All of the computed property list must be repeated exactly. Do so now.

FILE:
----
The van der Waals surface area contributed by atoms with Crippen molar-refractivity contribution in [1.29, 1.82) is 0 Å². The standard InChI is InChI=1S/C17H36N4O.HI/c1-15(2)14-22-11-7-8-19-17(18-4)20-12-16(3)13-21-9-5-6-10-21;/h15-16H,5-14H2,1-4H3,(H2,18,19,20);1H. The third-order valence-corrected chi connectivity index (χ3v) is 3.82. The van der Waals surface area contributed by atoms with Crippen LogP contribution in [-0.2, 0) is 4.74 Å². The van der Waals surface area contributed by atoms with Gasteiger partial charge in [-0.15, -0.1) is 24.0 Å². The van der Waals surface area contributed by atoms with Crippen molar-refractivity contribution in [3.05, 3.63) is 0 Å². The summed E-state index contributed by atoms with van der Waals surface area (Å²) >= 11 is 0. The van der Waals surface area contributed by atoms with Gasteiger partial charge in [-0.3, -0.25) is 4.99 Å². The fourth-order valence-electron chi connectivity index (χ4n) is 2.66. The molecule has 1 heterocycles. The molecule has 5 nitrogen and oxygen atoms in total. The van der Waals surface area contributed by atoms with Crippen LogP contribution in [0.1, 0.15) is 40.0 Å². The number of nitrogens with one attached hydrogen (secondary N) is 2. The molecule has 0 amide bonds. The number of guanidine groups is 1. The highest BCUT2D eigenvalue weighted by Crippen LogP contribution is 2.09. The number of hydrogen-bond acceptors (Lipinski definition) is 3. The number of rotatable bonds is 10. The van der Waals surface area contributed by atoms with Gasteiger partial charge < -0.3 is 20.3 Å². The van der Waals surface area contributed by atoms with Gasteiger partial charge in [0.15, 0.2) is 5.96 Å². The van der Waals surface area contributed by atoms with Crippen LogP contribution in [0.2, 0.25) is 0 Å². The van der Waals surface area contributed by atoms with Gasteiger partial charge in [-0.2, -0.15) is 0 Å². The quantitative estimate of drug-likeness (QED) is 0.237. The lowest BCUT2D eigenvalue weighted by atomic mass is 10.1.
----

The van der Waals surface area contributed by atoms with Crippen molar-refractivity contribution in [1.29, 1.82) is 0 Å². The standard InChI is InChI=1S/C17H36N4O.HI/c1-15(2)14-22-11-7-8-19-17(18-4)20-12-16(3)13-21-9-5-6-10-21;/h15-16H,5-14H2,1-4H3,(H2,18,19,20);1H. The third-order valence-corrected chi connectivity index (χ3v) is 3.82. The van der Waals surface area contributed by atoms with Crippen LogP contribution in [-0.2, 0) is 4.74 Å². The van der Waals surface area contributed by atoms with Gasteiger partial charge in [-0.15, -0.1) is 24.0 Å². The van der Waals surface area contributed by atoms with Crippen molar-refractivity contribution in [3.05, 3.63) is 0 Å². The summed E-state index contributed by atoms with van der Waals surface area (Å²) >= 11 is 0. The van der Waals surface area contributed by atoms with Gasteiger partial charge in [-0.3, -0.25) is 4.99 Å². The fourth-order valence-electron chi connectivity index (χ4n) is 2.66. The molecule has 1 heterocycles. The molecule has 5 nitrogen and oxygen atoms in total. The van der Waals surface area contributed by atoms with Crippen LogP contribution in [0.1, 0.15) is 40.0 Å². The number of nitrogens with one attached hydrogen (secondary N) is 2. The molecule has 0 amide bonds. The number of guanidine groups is 1. The highest BCUT2D eigenvalue weighted by Crippen LogP contribution is 2.09. The number of hydrogen-bond acceptors (Lipinski definition) is 3. The number of rotatable bonds is 10. The van der Waals surface area contributed by atoms with Gasteiger partial charge < -0.3 is 20.3 Å². The van der Waals surface area contributed by atoms with Gasteiger partial charge in [0.15, 0.2) is 5.96 Å². The van der Waals surface area contributed by atoms with Crippen LogP contribution in [0.2, 0.25) is 0 Å². The van der Waals surface area contributed by atoms with Gasteiger partial charge in [-0.2, -0.15) is 0 Å². The quantitative estimate of drug-likeness (QED) is 0.237. The lowest BCUT2D eigenvalue weighted by atomic mass is 10.1.